The second-most-effective lever for privacy has been smartphone app stores. The centralized nature of app stores and their commanding position in distributing apps made it possible for Apple and Google to dictate standards for privacy. Developers that did not comply would simply have their app removed from the app store.

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What Might Work for FATE?

So, what can we learn from privacy that might work for FATE? One is that industry self-regulation is unlikely to work. While there is strong desire from industry to improve, FATE is too diverse, with too many actors across too many kinds of systems and industry sectors. Industry simply has no way to monitor the sheer number of algorithmic systems being deployed or sanction actors that fail to comply. There also is not a centralized app store or platform where a small number of organizations can dictate and enforce policy.

Market forces also are unlikely to make a large difference. There are no clear metrics to compare fairness or ethics of different algorithmic systems. Furthermore, the sheer diversity of algorithmic systems coupled with a lack of alternatives in many domains (for example, algorithms for health care or housing for the homeless) makes it hard for the market to solve FATE issues.

Social forces have been surprisingly effective in getting companies to respond to FATE issues. In particular, audits by third parties have had success in getting companies to change, and it’s worth investigating how to support these audits more. Some of these audits have been conducted by experts. For example, independent researchers found that many commercial face-recognition systems did poorly on people with darker skin and with women.3 This work led Microsoft, Amazon, IBM, and others to revise their face-recognition systems or halt their services. Other audits have been conducted by everyday users. My colleagues and I studied how people on Twitter organically came together to audit things like Twitter’s photo cropping algorithm and Apple’s credit card algorithm.1 These audits were surprisingly effective, in that they led to popular press and interventions either by the company involved or by government agencies.

In the long term, legislation and regulation will be key to making substantive improvements in FATE, mostly because the other knobs and levers will be insufficient. If FATE follows a similar trajectory as privacy, there will be many more years of embarrassing headline news of FATE failures and a continued inability by industry to self-regulate before policy makers finally step in.

While I may have seemed negative on the value of privacy research, it’s more that research by itself is usually not sufficient. One way research can help is to be more immediately actionable. For example, how can the research give more ammunition for policymakers? How can a new tool be designed to streamline adoption?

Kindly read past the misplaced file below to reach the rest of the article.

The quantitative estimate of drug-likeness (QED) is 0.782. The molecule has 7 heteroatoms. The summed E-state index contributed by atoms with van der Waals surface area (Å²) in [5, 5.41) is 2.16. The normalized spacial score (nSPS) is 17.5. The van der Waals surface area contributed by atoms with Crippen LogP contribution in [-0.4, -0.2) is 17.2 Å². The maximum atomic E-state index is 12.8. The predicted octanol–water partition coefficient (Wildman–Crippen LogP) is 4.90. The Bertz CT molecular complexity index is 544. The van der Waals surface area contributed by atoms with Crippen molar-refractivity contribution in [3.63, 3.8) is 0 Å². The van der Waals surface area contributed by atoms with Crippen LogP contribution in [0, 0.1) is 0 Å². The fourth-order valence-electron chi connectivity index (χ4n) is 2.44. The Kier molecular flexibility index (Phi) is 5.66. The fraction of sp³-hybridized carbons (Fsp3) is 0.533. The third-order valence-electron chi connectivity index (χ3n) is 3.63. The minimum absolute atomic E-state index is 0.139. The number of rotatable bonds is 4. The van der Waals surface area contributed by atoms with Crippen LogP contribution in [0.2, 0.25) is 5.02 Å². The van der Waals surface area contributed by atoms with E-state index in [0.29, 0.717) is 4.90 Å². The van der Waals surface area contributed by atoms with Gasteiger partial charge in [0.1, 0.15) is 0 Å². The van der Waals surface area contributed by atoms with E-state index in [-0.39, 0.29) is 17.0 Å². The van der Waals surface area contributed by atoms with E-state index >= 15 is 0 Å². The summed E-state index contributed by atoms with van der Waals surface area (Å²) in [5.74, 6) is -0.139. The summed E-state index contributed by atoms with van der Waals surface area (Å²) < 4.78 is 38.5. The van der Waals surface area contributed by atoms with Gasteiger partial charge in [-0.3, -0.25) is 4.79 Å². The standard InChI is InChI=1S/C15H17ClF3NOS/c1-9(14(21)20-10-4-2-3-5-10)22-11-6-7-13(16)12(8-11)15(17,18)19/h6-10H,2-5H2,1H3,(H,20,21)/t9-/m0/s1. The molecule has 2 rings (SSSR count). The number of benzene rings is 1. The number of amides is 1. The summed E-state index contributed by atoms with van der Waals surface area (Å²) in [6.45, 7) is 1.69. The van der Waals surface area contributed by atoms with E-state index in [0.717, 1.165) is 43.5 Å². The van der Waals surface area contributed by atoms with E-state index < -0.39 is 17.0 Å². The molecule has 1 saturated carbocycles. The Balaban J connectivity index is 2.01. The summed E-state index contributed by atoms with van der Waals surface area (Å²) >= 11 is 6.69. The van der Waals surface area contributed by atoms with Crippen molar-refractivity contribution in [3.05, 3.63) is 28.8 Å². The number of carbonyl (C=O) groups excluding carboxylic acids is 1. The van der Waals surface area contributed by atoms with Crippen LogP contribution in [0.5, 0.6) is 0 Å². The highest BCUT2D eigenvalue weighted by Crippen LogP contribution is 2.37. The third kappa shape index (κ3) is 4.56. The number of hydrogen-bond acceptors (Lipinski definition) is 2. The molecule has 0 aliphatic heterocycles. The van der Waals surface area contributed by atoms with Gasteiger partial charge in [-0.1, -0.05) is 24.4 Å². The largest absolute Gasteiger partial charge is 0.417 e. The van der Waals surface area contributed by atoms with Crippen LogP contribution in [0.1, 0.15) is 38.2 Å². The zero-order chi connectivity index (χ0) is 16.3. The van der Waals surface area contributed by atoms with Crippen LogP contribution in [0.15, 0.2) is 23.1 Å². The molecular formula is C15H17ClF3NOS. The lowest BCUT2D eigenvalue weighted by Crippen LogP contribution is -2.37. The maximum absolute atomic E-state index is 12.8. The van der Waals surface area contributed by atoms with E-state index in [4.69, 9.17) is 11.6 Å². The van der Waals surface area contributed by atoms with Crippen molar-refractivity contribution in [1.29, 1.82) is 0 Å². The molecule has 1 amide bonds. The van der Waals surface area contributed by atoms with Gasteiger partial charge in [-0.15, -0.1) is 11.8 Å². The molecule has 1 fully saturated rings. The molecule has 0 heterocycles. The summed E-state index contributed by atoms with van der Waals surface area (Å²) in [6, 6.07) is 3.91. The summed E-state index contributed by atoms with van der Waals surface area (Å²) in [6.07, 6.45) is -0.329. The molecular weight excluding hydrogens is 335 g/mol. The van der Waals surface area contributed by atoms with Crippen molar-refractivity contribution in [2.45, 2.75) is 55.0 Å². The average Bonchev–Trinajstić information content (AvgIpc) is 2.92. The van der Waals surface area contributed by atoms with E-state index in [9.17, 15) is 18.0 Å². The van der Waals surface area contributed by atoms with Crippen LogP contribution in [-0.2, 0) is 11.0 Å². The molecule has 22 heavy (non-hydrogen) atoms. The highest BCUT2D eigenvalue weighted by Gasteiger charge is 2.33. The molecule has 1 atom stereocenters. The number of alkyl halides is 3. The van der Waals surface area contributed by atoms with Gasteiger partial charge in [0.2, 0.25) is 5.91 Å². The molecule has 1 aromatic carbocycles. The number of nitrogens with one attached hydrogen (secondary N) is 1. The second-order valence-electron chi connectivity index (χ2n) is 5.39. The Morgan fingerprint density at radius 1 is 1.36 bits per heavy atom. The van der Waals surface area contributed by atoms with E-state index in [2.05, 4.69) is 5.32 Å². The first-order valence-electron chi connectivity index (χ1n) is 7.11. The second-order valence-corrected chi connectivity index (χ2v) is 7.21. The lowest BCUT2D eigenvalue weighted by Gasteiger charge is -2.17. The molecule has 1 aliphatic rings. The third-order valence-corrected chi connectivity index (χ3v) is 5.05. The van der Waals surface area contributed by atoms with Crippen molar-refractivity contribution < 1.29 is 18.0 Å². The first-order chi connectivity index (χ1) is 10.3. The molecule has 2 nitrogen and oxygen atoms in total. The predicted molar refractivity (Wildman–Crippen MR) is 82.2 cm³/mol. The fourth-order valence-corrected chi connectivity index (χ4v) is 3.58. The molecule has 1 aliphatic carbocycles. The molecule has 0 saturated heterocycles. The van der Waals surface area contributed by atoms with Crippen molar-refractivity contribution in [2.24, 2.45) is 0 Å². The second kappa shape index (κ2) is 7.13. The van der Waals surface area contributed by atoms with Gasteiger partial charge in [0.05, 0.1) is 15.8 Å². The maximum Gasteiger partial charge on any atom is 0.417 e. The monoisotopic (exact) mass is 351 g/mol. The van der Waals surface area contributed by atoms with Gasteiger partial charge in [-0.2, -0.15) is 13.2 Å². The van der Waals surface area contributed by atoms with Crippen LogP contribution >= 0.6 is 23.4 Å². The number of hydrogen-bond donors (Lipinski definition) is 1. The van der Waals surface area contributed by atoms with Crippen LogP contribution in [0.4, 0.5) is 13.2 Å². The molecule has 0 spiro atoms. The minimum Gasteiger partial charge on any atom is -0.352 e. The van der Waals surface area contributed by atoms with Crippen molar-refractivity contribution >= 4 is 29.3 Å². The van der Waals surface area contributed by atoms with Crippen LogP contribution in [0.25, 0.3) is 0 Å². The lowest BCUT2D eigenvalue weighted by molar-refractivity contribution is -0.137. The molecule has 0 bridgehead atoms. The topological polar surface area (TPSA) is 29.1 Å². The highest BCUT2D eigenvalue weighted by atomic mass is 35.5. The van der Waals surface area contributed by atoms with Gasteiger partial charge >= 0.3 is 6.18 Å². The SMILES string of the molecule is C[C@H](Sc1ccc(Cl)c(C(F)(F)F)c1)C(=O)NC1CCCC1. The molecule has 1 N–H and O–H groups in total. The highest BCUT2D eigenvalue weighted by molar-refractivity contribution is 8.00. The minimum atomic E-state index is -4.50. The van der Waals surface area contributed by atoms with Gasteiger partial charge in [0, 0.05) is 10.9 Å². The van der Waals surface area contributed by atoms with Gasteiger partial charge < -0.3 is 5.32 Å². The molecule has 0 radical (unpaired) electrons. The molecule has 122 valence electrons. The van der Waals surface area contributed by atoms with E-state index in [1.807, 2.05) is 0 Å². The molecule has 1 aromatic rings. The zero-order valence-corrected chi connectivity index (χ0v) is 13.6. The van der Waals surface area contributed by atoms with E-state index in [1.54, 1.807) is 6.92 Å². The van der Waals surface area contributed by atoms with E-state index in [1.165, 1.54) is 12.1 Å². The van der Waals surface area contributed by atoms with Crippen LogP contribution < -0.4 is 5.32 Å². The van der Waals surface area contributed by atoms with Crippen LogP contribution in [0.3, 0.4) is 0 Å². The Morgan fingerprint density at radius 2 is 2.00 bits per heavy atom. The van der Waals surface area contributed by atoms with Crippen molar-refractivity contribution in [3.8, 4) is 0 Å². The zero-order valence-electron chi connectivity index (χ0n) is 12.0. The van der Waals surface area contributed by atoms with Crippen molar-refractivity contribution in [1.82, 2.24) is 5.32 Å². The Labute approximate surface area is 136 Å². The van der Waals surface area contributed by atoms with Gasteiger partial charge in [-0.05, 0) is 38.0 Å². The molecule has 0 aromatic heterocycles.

Lastly, there is potential synergy for FATE people to work closely with privacy advocates already in an organization. Both are interested in transparency, minimizing risks to users, and proper use of sensitive data. This approach may make it easier for FATE to be addressed in an organization, as privacy engineers and chief privacy officers are starting to become commonplace and much of their work is focused on compliance with policies and procedures.


    1. Buolamwini, J. and Gebru, T. Gender shades: Intersectional Accuracy Disparities in Commercial Gender Classification, in Conference on Fairness, Accountability and Transparency, FAT 2018, 23–24 February 2018, New York, NY, USA. Volume 81 of Proceedings of Machine Learning Research, pages 77–91, PMLR, 2018.

    2. Cabrera, Á.A., Fu, E., Bertucci, D., Holstein, K., Talwalkar, A., Hong, J.I., and Perer, A. Zeno: An interactive framework for behavioral evaluation of machine learning, Proceedings of the 2023 CHI Conference on Human Factors in Computing Systems, April 2023, Article No.: 419, 1–14,

    3. Emami-Naeini, P., Dheenadhayalan, J., Agarwal, Y., and Cranor, L. An informative security and privacy "nutrition" label for internet of things devices, IEEE Security and Privacy 20, 2. 2022.

    4. Li, T., Agarwal, U, and Hong, J.I. Coconut: An IDE plugin for developing privacy-friendly apps, Proceedings of the ACM on Interactive, Mobile, Wearable and Ubiquitous Technologies 2, 4, Article No.: 178, 1–35,

    5. Li, R., Kingsley, S., Fan, C., Sinha, P, Wai, N., Lee, J., Shen, H., Eslami, M., and Hong, J. Participation and division of labor in user-driven algorithm audits: How do everyday users work together to surface algorithmic harms? In Proceedings of the 2023 CHI Conference on Human Factors in Computing Systems, April 2023, Article No.: 56, 1–9,